Incentives that Require Cooperation
The most common problem parents have with children occurs when the child does not perform a required task. Not doing chores, taking medicine, getting ready for bed, feeding pets, wearing seat belts, and doing homework are prime examples of these “acts of omission.” Surprisingly, punishments have very little power to motivate children to cooperate, but fortunately, uncooperative, irresponsible behavior can easily be corrected by making children an irresistible offer.
Which of the following statements is a punishment?
Statements 1 and 2 are punishments. Technically, a punishment is an unpleasant consequence that cannot be avoided. The child has no control over the outcome of the situation and the parent has to do all the enforcing. Statement 3 is an irresistible incentive. The child can escape or avoid the unpleasant consequence by performing the desired behavior. Privileges are not taken away, they are only withheld until the task is performed. Because the child has the option to avoid a nasty outcome, parents can throw tremendous weight into the incentive:
You can watch TV (talk on the phone, eat snacks, go outside, finish playing that game, have your prize collection of baseball cards back, listen to the stereo, play video games, cuddle your “blankee,” go to bed, or continue whatever else you are doing) after you have put away your clothes.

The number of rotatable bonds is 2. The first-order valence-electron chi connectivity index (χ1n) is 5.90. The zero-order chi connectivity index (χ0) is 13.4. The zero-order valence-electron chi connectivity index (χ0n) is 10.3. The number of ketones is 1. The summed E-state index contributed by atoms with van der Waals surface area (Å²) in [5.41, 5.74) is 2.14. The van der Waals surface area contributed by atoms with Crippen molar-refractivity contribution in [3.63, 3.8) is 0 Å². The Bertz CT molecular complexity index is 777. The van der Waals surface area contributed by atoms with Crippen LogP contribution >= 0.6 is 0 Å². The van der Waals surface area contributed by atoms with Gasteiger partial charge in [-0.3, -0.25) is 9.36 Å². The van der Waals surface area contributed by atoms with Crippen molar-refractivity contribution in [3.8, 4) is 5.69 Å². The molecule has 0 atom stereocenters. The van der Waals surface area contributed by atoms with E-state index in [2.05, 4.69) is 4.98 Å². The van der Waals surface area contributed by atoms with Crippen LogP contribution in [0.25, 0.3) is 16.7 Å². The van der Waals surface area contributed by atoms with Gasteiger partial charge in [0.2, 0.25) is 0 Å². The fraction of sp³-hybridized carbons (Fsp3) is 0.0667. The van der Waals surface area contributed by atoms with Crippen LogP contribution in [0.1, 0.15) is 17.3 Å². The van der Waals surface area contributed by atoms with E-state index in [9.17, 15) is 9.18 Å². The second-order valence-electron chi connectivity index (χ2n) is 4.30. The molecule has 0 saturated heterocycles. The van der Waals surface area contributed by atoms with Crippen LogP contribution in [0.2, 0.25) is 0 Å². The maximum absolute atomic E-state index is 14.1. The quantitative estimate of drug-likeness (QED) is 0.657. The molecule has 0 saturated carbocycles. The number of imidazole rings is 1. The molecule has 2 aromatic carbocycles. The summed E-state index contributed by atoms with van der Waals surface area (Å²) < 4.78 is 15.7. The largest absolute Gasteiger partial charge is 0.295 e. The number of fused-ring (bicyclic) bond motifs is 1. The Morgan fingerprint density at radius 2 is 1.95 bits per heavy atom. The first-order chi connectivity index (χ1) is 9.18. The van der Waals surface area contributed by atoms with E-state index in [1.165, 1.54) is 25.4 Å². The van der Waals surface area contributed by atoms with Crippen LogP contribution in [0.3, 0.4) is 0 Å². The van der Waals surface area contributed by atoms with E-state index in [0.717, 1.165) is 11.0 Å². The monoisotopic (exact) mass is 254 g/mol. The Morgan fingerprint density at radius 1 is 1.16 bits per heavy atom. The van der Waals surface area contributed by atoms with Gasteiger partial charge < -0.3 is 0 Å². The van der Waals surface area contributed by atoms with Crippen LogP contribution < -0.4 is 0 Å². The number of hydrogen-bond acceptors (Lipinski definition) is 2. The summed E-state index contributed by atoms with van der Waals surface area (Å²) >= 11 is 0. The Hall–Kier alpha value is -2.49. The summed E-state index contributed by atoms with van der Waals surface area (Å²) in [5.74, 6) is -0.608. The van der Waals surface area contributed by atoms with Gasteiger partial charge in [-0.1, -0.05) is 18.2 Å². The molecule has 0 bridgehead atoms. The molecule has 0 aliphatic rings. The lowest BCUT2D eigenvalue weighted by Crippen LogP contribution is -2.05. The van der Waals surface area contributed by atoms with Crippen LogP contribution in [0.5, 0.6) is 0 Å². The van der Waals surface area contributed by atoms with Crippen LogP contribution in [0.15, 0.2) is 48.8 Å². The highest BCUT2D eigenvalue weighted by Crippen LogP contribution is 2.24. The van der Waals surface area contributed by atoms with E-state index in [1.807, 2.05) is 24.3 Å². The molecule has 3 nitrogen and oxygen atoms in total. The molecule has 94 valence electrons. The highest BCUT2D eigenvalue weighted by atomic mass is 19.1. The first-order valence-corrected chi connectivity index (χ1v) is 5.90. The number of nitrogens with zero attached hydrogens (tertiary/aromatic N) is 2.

Irresistible incentives are guaranteed to work as long as parents withhold privileges and immediately reward children as soon as they have cooperated. If children vegetate to avoid doing a task, that is their choice. Parents are wise to watch for potent moments in the day when an irresistible incentive will have a speedy impact.
The following pointers will help parents set the most direct course for success:
When a child’s responsibilities seem to unduly frustrate him or her, even with the above approaches, it is important to investigate what might be causing the difficulty: Is the child depressed and not motivated to do much of anything? Does the child have an attention deficit disorder that makes it difficult to complete a task without constant supervision? Does the child know that he or she can “get away with things” because one or both parents wish to avoid conflict? Is the chore unreasonable? Professional assistance may be needed to identify these and other underlying problems.
NATURAL AND LOGICAL CONSEQUENCES
Whenever possible, use natural and logical consequences instead of irresistible incentives. Older children who are supposed to do their own laundry can run out of clean clothes until they are ready to put through a wash. A child who doesn’t want his food can simply wait for the next scheduled meal to eat and, perhaps, experience a little hunger. This is much healthier than creating power struggles over food.
Rewards can give an extra boost to irresistible incentives and are helpful for times of the day when powerful deadlines are not available. For example:
Even when children earn rewards for being responsible without reminders, it is still important to enforce deadlines with irresistible incentives for the tasks they will inevitably forget. Use verbal rewards liberally. Describe what you see and feel—”It’s such a relief to have the dishes done early!” Let your children overhear you say positive things about them to other people— ”The kids surprised me and had everything put away before I got home.”
Reference: See Logical Consequences: A New Approach to Discipline by Roudolf Dreikurs (NAL Dutton, 1993).